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I have started reading the book Essential Linux Device Drivers. I am following the process for compiling and booting into a new kernel. However I am unable to boot into the newly compiled kernel - I select the new kernel in grub and then ..nothing...the screen just stays the same.

Here are the steps I am taking, as described in the book (I am using kernel 2.6.24 as that is what the book is based on) -

  • cd /usr/src/linux-2.6.24 (the base dir of the kernel I downloaded)
  • make clean
  • cp arch/x86/configs/i386_defconfig .config
  • make bzImage cp arch/x86/boot/bzImage /boot/vmlinuz

The book says that 'you might need to alert your bootloader about the arrival of the new boot image. If you are using the GRUB bootloader, it figures this out automatically'.

Well it didn't figure it out automatically in my case as there was no option to select this kernel in GRUB. So I did it manually by typing update-grub in the terminal. And this didn't work either. However once I changed the filename from vmlinuz to vmlinuz-2.6.24 and type update-grub it picked it up. So on page 11 of the book there seems to already be multiple things left out...

The book says to then reboot the machine.

Anyway, I am now able to select this kernel in GRUB but as I said above it doeesn't boot properly, the screen just goes blank and never changes. So am I missing something? I have followed the instructions in the book exactly.

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Try to run your new kernel with 'verbose' argument. Maybe it will tell you something more what's happening. –  morsik Jun 24 '12 at 13:19
This is not programming related and should be asked in unix.stackexchange.com –  Burhan Khalid Jun 24 '12 at 13:26
I feel the question is on the border to be programming related, so has its place here. (It is configuration and build related, and the poster wants to code a driver....). –  Basile Starynkevitch Jun 24 '12 at 14:14

2 Answers 2

up vote 3 down vote accepted

Most automatic grub setups include kernel options to hide the messages generated as the kernel attempts to boot. For example:

/boot/vmlinuz-x.x.x.x-generic root=UUID=something ro quiet splash

While on the grub menu line of the kernel you wish to boot, press 'e' to temporarily edit it, and delete options such as quiet and splash (but leave the ro).

Then boot the temporarily modified line, and see the progress messages in order to get an idea where the boot is failing.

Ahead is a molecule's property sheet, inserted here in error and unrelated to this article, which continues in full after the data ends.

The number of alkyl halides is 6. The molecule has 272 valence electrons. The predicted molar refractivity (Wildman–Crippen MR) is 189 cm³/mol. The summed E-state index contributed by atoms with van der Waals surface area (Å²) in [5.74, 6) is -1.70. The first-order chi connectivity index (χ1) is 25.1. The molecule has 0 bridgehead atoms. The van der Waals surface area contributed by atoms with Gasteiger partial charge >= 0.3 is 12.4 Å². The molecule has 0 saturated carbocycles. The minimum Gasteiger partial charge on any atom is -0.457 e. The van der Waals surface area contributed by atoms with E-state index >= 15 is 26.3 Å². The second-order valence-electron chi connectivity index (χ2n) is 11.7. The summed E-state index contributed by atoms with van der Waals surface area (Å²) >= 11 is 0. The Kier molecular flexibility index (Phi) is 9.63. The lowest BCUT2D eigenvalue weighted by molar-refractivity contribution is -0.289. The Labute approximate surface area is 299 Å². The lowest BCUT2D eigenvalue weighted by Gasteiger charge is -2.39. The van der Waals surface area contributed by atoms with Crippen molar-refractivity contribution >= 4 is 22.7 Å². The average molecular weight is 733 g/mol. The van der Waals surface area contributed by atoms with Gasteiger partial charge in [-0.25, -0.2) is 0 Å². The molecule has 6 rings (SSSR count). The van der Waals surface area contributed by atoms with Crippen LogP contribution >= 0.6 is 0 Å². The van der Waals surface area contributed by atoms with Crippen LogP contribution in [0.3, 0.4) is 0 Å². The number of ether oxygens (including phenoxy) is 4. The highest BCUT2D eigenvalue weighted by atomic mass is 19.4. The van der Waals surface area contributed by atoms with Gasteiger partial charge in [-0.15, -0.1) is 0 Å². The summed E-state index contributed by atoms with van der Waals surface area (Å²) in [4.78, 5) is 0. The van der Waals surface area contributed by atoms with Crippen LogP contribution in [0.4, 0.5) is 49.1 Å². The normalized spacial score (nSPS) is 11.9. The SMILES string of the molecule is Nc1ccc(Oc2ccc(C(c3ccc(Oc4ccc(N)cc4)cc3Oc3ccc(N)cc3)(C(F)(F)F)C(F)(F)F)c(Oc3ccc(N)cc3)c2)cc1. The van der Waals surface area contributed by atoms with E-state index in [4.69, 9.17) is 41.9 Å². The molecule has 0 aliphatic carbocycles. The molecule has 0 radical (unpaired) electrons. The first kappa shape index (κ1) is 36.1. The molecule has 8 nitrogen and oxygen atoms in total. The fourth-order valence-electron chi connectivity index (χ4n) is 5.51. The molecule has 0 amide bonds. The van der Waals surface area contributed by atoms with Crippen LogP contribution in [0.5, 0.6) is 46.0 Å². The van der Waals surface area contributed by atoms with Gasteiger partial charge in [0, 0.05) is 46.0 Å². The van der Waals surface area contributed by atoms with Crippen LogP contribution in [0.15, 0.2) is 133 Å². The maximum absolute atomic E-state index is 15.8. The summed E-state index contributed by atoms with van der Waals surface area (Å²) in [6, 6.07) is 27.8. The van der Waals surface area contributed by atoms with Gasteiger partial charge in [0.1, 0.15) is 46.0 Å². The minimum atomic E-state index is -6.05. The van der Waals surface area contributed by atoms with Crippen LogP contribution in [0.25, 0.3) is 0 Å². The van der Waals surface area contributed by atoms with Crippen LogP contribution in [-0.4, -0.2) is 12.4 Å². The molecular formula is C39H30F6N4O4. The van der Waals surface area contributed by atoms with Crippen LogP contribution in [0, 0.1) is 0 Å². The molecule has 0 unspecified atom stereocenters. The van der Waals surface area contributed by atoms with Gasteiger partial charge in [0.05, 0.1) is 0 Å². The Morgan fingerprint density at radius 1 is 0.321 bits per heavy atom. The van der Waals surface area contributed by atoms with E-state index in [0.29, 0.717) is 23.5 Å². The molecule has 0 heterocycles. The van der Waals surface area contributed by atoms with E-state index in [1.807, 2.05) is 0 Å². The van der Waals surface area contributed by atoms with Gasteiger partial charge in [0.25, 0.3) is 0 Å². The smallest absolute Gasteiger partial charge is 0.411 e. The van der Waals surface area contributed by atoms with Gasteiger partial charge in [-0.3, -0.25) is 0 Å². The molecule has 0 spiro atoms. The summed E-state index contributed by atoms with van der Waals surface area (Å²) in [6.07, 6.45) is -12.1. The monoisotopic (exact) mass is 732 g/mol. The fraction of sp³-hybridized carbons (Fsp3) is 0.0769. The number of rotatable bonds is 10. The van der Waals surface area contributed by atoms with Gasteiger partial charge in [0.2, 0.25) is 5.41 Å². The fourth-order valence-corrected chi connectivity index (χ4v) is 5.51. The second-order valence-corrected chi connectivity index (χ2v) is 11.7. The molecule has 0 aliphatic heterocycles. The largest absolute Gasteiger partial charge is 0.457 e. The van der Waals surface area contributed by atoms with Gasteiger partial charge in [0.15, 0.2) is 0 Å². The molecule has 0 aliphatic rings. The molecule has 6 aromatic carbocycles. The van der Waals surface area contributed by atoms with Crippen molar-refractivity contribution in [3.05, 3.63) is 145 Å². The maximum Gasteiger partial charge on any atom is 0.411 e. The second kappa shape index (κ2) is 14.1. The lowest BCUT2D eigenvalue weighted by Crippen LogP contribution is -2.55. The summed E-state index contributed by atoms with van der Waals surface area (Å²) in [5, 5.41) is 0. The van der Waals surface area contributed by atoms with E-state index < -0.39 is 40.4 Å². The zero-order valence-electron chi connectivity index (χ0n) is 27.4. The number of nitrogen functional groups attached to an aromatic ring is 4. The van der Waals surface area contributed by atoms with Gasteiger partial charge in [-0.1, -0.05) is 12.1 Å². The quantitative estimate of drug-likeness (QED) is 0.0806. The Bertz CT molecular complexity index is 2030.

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The default configuration probably requires an initrd (e.g. because the file system and root device needs their driver, from modules, which is what initrd provides).

You could either configure your kernel appropriately (carefully enabling as in-kernel, not in-modules, the essential drivers) for your particular hardware, or use a procedure to build a kernel package with its initrd.

You should find a procedure appropriate for your linux distribution and habits, e.g. something like this or that. I am using on Debian:

time fakeroot make-kpkg -j2 --initrd --revision=3.4.2 --append-to-version=-amd64 binary
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Do you have any idea why the author didnt include information such as this in the book? I cant understand why he would leave out necessary instructions to get the kernel booting... –  Jim_CS Jun 24 '12 at 15:03
Ask the book's author, I don't know. Perhaps the book is very old. The 2.6.24 kernel was released in 2008. I suggest studying and improving a more recent kernel (3.4.4 is current). –  Basile Starynkevitch Jun 24 '12 at 15:18
Just tried the tutorial on this page - linuxtweaking.blogspot.ie/2010/05/… - and I am getting the same problem. Could it have anything to do with the fact that Im using virtualbox to run linux? –  Jim_CS Jun 24 '12 at 15:26
I am trying to build the kernel he is using in the book - 2.6.24, so it shouldnt make a difference that the book is a few years old? –  Jim_CS Jun 24 '12 at 15:31
Try to install a linux distribution on your hardware machine (laptop or desktop). –  Basile Starynkevitch Jun 24 '12 at 15:34

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